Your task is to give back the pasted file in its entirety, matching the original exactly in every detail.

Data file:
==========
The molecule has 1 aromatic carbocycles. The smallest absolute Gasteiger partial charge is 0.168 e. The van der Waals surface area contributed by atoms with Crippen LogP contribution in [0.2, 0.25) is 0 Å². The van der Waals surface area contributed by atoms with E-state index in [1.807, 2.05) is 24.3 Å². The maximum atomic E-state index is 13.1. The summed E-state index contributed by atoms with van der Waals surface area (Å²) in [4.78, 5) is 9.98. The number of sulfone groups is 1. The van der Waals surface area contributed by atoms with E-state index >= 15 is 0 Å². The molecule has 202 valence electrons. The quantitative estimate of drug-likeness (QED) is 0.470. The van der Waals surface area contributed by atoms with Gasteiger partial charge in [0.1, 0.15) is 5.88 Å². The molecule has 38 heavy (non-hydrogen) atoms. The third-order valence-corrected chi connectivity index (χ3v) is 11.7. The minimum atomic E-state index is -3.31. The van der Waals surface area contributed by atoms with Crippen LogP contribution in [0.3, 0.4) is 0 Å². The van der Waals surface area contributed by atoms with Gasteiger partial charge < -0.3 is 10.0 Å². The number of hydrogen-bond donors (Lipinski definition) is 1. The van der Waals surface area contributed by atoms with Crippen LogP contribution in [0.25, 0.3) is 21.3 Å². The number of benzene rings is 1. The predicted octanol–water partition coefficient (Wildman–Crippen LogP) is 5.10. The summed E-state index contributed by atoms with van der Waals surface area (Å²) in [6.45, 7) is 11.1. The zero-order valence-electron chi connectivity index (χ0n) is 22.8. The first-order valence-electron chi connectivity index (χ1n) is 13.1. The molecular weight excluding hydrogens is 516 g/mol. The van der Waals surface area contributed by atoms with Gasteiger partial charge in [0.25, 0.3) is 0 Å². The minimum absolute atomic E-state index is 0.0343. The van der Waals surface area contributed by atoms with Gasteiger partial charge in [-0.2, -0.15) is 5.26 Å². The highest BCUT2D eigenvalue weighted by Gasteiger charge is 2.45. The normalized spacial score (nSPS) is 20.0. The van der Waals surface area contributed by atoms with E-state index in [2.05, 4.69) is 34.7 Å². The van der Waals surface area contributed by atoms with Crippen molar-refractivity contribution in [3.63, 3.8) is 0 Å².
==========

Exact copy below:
The molecule has 1 aromatic carbocycles. The smallest absolute Gasteiger partial charge is 0.168 e. The van der Waals surface area contributed by atoms with Crippen LogP contribution in [0.2, 0.25) is 0 Å². The van der Waals surface area contributed by atoms with E-state index in [1.807, 2.05) is 24.3 Å². The maximum atomic E-state index is 13.1. The summed E-state index contributed by atoms with van der Waals surface area (Å²) in [4.78, 5) is 9.98. The number of sulfone groups is 1. The van der Waals surface area contributed by atoms with E-state index >= 15 is 0 Å². The molecule has 202 valence electrons. The quantitative estimate of drug-likeness (QED) is 0.470. The van der Waals surface area contributed by atoms with Gasteiger partial charge in [0.1, 0.15) is 5.88 Å². The molecule has 38 heavy (non-hydrogen) atoms. The third-order valence-corrected chi connectivity index (χ3v) is 11.7. The minimum atomic E-state index is -3.31. The van der Waals surface area contributed by atoms with Crippen LogP contribution in [0.3, 0.4) is 0 Å². The van der Waals surface area contributed by atoms with Gasteiger partial charge < -0.3 is 10.0 Å². The number of hydrogen-bond donors (Lipinski definition) is 1. The van der Waals surface area contributed by atoms with Crippen LogP contribution in [0.25, 0.3) is 21.3 Å². The number of benzene rings is 1. The predicted octanol–water partition coefficient (Wildman–Crippen LogP) is 5.10. The summed E-state index contributed by atoms with van der Waals surface area (Å²) in [6.45, 7) is 11.1. The zero-order valence-electron chi connectivity index (χ0n) is 22.8. The first-order valence-electron chi connectivity index (χ1n) is 13.1. The molecular weight excluding hydrogens is 516 g/mol. The van der Waals surface area contributed by atoms with Gasteiger partial charge in [0.25, 0.3) is 0 Å². The minimum absolute atomic E-state index is 0.0343. The van der Waals surface area contributed by atoms with Gasteiger partial charge in [-0.2, -0.15) is 5.26 Å². The highest BCUT2D eigenvalue weighted by Gasteiger charge is 2.45. The normalized spacial score (nSPS) is 20.0. The van der Waals surface area contributed by atoms with E-state index in [2.05, 4.69) is 34.7 Å². The van der Waals surface area contributed by atoms with Crippen molar-refractivity contribution in [3.63, 3.8) is 0 Å².